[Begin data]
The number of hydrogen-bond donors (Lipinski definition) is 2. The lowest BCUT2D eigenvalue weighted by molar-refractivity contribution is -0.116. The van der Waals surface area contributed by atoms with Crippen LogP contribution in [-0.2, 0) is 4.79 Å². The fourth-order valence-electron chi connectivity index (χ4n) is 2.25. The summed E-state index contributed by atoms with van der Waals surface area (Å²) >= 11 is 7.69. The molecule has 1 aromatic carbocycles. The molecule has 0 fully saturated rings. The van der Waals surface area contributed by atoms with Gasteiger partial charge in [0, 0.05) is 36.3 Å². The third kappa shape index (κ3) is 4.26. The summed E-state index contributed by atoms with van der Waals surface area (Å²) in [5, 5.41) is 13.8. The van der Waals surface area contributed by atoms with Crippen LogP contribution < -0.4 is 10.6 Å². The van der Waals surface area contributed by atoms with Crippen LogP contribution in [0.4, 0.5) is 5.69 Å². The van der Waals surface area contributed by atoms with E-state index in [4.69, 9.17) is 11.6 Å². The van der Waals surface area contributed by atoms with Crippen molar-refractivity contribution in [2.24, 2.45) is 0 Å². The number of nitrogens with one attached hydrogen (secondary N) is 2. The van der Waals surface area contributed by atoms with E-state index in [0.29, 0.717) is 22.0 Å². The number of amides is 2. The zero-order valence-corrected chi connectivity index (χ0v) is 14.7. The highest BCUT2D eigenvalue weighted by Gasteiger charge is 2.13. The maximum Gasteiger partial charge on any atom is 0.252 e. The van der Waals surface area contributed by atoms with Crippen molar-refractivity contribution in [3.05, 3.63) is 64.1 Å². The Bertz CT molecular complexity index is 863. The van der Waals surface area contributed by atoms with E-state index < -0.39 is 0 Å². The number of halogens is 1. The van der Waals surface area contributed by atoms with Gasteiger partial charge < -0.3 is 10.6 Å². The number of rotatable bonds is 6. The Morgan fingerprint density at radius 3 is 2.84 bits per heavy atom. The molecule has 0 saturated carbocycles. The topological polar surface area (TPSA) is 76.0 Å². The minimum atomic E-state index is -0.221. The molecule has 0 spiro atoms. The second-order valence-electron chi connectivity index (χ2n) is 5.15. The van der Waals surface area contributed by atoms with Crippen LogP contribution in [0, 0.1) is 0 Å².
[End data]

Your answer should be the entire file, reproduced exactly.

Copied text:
The number of hydrogen-bond donors (Lipinski definition) is 2. The lowest BCUT2D eigenvalue weighted by molar-refractivity contribution is -0.116. The van der Waals surface area contributed by atoms with Crippen LogP contribution in [-0.2, 0) is 4.79 Å². The fourth-order valence-electron chi connectivity index (χ4n) is 2.25. The summed E-state index contributed by atoms with van der Waals surface area (Å²) >= 11 is 7.69. The molecule has 1 aromatic carbocycles. The molecule has 0 fully saturated rings. The van der Waals surface area contributed by atoms with Gasteiger partial charge in [0, 0.05) is 36.3 Å². The third kappa shape index (κ3) is 4.26. The summed E-state index contributed by atoms with van der Waals surface area (Å²) in [5, 5.41) is 13.8. The van der Waals surface area contributed by atoms with Crippen LogP contribution < -0.4 is 10.6 Å². The van der Waals surface area contributed by atoms with Crippen LogP contribution in [0.4, 0.5) is 5.69 Å². The van der Waals surface area contributed by atoms with E-state index in [4.69, 9.17) is 11.6 Å². The van der Waals surface area contributed by atoms with Crippen molar-refractivity contribution in [2.24, 2.45) is 0 Å². The number of nitrogens with one attached hydrogen (secondary N) is 2. The van der Waals surface area contributed by atoms with E-state index in [0.29, 0.717) is 22.0 Å². The number of amides is 2. The zero-order valence-corrected chi connectivity index (χ0v) is 14.7. The highest BCUT2D eigenvalue weighted by Gasteiger charge is 2.13. The maximum Gasteiger partial charge on any atom is 0.252 e. The van der Waals surface area contributed by atoms with Crippen molar-refractivity contribution in [3.05, 3.63) is 64.1 Å². The Bertz CT molecular complexity index is 863. The van der Waals surface area contributed by atoms with E-state index < -0.39 is 0 Å². The number of halogens is 1. The van der Waals surface area contributed by atoms with Gasteiger partial charge < -0.3 is 10.6 Å². The number of rotatable bonds is 6. The Morgan fingerprint density at radius 3 is 2.84 bits per heavy atom. The molecule has 0 saturated carbocycles. The topological polar surface area (TPSA) is 76.0 Å². The minimum atomic E-state index is -0.221. The molecule has 0 spiro atoms. The second-order valence-electron chi connectivity index (χ2n) is 5.15. The van der Waals surface area contributed by atoms with Crippen LogP contribution in [0, 0.1) is 0 Å².